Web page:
A Mashup of traditional architecture, modern technology, and good old gravity
A snowball effect of physics vs. physical structures: water carries salt to the surface of masonry, which crystallizes and can blow apart its masonry host.
A reusable gun that delivers a top-notch bead of sealant with very little waste
A little soap makes the goop workable and some fine sand makes it less goopy
Sealing the joints between slabs is critical to the longevity of concrete
An #oldschool approach to decorative concrete surfaces
Good amortization doesn't always involve using a building forever—sometimes, it means recapturing the space when the building corrodes
Just because they call it mud doesn’t mean it behaves like dirt and water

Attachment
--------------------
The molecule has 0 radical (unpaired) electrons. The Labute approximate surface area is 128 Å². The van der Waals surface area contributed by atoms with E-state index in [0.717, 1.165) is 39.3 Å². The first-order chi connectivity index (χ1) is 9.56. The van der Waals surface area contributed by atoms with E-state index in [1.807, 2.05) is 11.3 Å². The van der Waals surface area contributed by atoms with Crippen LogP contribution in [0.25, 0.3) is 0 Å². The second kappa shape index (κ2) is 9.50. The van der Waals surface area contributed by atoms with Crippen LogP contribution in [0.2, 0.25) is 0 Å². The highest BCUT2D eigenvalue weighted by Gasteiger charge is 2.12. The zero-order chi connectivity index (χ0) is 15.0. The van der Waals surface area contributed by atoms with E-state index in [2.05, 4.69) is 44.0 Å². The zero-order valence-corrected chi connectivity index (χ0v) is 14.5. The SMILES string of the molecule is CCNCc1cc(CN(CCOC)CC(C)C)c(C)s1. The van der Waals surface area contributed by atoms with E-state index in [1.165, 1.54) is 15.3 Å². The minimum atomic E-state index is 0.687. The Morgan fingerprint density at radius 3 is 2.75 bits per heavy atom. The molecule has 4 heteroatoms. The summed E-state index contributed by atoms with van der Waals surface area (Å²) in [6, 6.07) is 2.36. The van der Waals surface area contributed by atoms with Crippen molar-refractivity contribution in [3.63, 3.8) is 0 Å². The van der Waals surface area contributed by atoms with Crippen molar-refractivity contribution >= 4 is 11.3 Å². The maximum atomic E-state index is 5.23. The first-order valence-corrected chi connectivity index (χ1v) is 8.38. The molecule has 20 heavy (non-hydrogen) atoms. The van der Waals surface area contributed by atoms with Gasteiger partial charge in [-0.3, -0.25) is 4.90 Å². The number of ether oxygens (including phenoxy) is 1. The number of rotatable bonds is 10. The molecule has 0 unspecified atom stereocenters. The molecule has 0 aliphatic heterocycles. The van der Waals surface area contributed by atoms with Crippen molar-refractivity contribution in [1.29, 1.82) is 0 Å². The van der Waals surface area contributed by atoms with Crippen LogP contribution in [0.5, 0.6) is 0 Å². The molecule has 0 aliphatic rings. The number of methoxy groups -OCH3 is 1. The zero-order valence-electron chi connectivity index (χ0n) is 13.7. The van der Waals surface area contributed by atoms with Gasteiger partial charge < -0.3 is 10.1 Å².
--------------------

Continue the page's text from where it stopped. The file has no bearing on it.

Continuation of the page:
Jack Ellis is a brick layer. His work starts at 8 in the morning. Jack is working on the third floor, so he climbs the—what appears to be homemade—ladder up to get on the scaffolding.
Drill, Drive, DONE—Finally a concrete anchor that works
Flashing must extend all the way from the wall to the outside. Oh yeah, and it has to be watertight and eight people have to work on it...
The iconic brick layer’s trowel had found a new use.
"In order to maximize the buildable area on the infill lot, we had to go fairly deep and do some extensive shoring."
—Dan Whitmore of Hammer & Hand
Scouting photos for an upcoming video shoot covering moment frame, walls, foundation, and rim joists.
Long rods, a BIG drill, oversize washers, and an enormous wrench unbuckle a badly bowed wall. Notice the lack of 'excavator' on the list?
Letting the brick dry evenly is the key for old masonry walls that want to leak less energy
Direct the heat toward the feet
Adding brick to the outside of a house complicates insulating outside a slab. So Insulate inside.
The demo digs deep into the house to repair the rubble foundation and rework the workflow